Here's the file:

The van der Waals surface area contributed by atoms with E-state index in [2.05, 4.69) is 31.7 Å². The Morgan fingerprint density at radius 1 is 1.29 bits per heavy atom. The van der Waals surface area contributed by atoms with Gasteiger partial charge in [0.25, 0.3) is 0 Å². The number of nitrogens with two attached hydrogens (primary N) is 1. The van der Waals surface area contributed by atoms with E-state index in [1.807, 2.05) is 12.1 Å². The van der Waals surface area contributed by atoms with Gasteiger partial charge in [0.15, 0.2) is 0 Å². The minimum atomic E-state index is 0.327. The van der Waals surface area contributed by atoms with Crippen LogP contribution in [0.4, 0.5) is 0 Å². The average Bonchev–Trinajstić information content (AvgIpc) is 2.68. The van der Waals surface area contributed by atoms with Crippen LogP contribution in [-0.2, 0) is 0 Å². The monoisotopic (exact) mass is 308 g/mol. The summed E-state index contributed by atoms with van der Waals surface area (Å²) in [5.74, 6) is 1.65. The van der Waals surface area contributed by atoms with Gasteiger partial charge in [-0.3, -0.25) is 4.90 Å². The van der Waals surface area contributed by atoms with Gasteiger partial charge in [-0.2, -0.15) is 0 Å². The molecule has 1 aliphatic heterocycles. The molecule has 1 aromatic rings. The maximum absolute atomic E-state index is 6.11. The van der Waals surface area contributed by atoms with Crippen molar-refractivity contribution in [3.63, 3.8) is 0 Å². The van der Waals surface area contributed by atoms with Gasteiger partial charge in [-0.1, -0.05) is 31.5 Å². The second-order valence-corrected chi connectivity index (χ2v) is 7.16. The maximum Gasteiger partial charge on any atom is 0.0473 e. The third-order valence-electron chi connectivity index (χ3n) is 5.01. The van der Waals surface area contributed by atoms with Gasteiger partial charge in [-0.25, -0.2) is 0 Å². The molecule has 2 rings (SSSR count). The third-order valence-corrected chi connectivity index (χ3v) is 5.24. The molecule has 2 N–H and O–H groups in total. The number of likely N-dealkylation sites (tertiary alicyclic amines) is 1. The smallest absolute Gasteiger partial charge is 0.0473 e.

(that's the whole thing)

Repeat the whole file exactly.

The van der Waals surface area contributed by atoms with E-state index in [2.05, 4.69) is 31.7 Å². The Morgan fingerprint density at radius 1 is 1.29 bits per heavy atom. The van der Waals surface area contributed by atoms with Gasteiger partial charge in [0.25, 0.3) is 0 Å². The number of nitrogens with two attached hydrogens (primary N) is 1. The van der Waals surface area contributed by atoms with E-state index in [1.807, 2.05) is 12.1 Å². The van der Waals surface area contributed by atoms with Gasteiger partial charge in [0.15, 0.2) is 0 Å². The minimum atomic E-state index is 0.327. The van der Waals surface area contributed by atoms with Crippen LogP contribution in [0.4, 0.5) is 0 Å². The average Bonchev–Trinajstić information content (AvgIpc) is 2.68. The van der Waals surface area contributed by atoms with Crippen LogP contribution in [-0.2, 0) is 0 Å². The monoisotopic (exact) mass is 308 g/mol. The summed E-state index contributed by atoms with van der Waals surface area (Å²) in [5.74, 6) is 1.65. The van der Waals surface area contributed by atoms with Gasteiger partial charge in [-0.3, -0.25) is 4.90 Å². The van der Waals surface area contributed by atoms with Gasteiger partial charge in [-0.2, -0.15) is 0 Å². The molecule has 1 aliphatic heterocycles. The molecule has 1 aromatic rings. The maximum absolute atomic E-state index is 6.11. The van der Waals surface area contributed by atoms with Crippen molar-refractivity contribution in [3.63, 3.8) is 0 Å². The van der Waals surface area contributed by atoms with Gasteiger partial charge in [-0.1, -0.05) is 31.5 Å². The second-order valence-corrected chi connectivity index (χ2v) is 7.16. The maximum Gasteiger partial charge on any atom is 0.0473 e. The third-order valence-electron chi connectivity index (χ3n) is 5.01. The van der Waals surface area contributed by atoms with Gasteiger partial charge in [-0.25, -0.2) is 0 Å². The molecule has 2 rings (SSSR count). The third-order valence-corrected chi connectivity index (χ3v) is 5.24. The molecule has 2 N–H and O–H groups in total. The number of likely N-dealkylation sites (tertiary alicyclic amines) is 1. The smallest absolute Gasteiger partial charge is 0.0473 e.